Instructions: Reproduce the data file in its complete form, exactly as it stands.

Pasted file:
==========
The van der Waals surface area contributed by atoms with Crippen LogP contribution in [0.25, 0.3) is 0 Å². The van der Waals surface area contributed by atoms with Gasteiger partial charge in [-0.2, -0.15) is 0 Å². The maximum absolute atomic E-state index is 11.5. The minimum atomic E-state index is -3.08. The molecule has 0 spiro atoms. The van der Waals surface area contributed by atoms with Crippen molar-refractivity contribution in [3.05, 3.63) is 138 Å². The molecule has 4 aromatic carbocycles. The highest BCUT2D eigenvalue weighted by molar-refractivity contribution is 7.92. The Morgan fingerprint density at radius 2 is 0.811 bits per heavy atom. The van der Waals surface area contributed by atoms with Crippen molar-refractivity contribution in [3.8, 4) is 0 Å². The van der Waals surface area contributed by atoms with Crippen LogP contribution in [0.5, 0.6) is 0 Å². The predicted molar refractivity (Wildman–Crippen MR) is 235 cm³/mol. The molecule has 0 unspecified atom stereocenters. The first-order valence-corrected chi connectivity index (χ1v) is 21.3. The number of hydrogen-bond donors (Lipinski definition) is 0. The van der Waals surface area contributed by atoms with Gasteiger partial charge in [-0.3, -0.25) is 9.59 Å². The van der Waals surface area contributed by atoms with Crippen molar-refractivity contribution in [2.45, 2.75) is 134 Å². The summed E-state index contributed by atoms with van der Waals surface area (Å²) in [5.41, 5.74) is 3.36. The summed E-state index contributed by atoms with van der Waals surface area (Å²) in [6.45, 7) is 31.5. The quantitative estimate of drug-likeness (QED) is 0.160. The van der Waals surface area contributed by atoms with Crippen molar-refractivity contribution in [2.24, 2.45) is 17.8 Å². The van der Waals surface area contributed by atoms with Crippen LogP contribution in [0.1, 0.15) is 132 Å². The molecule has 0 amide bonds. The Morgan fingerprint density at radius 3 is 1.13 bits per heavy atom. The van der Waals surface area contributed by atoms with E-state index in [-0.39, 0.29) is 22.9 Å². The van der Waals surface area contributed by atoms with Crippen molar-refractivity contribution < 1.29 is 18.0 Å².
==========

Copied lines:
The van der Waals surface area contributed by atoms with Crippen LogP contribution in [0.25, 0.3) is 0 Å². The van der Waals surface area contributed by atoms with Gasteiger partial charge in [-0.2, -0.15) is 0 Å². The maximum absolute atomic E-state index is 11.5. The minimum atomic E-state index is -3.08. The molecule has 0 spiro atoms. The van der Waals surface area contributed by atoms with Crippen molar-refractivity contribution in [3.05, 3.63) is 138 Å². The molecule has 4 aromatic carbocycles. The highest BCUT2D eigenvalue weighted by molar-refractivity contribution is 7.92. The Morgan fingerprint density at radius 2 is 0.811 bits per heavy atom. The van der Waals surface area contributed by atoms with Crippen molar-refractivity contribution in [3.8, 4) is 0 Å². The van der Waals surface area contributed by atoms with Crippen LogP contribution in [0.5, 0.6) is 0 Å². The predicted molar refractivity (Wildman–Crippen MR) is 235 cm³/mol. The molecule has 0 unspecified atom stereocenters. The first-order valence-corrected chi connectivity index (χ1v) is 21.3. The number of hydrogen-bond donors (Lipinski definition) is 0. The van der Waals surface area contributed by atoms with Gasteiger partial charge in [-0.3, -0.25) is 9.59 Å². The van der Waals surface area contributed by atoms with Crippen molar-refractivity contribution in [2.45, 2.75) is 134 Å². The summed E-state index contributed by atoms with van der Waals surface area (Å²) in [5.41, 5.74) is 3.36. The summed E-state index contributed by atoms with van der Waals surface area (Å²) in [6.45, 7) is 31.5. The quantitative estimate of drug-likeness (QED) is 0.160. The van der Waals surface area contributed by atoms with Crippen molar-refractivity contribution in [2.24, 2.45) is 17.8 Å². The van der Waals surface area contributed by atoms with Crippen LogP contribution in [0.1, 0.15) is 132 Å². The molecule has 0 amide bonds. The Morgan fingerprint density at radius 3 is 1.13 bits per heavy atom. The van der Waals surface area contributed by atoms with E-state index in [-0.39, 0.29) is 22.9 Å². The van der Waals surface area contributed by atoms with Crippen molar-refractivity contribution < 1.29 is 18.0 Å².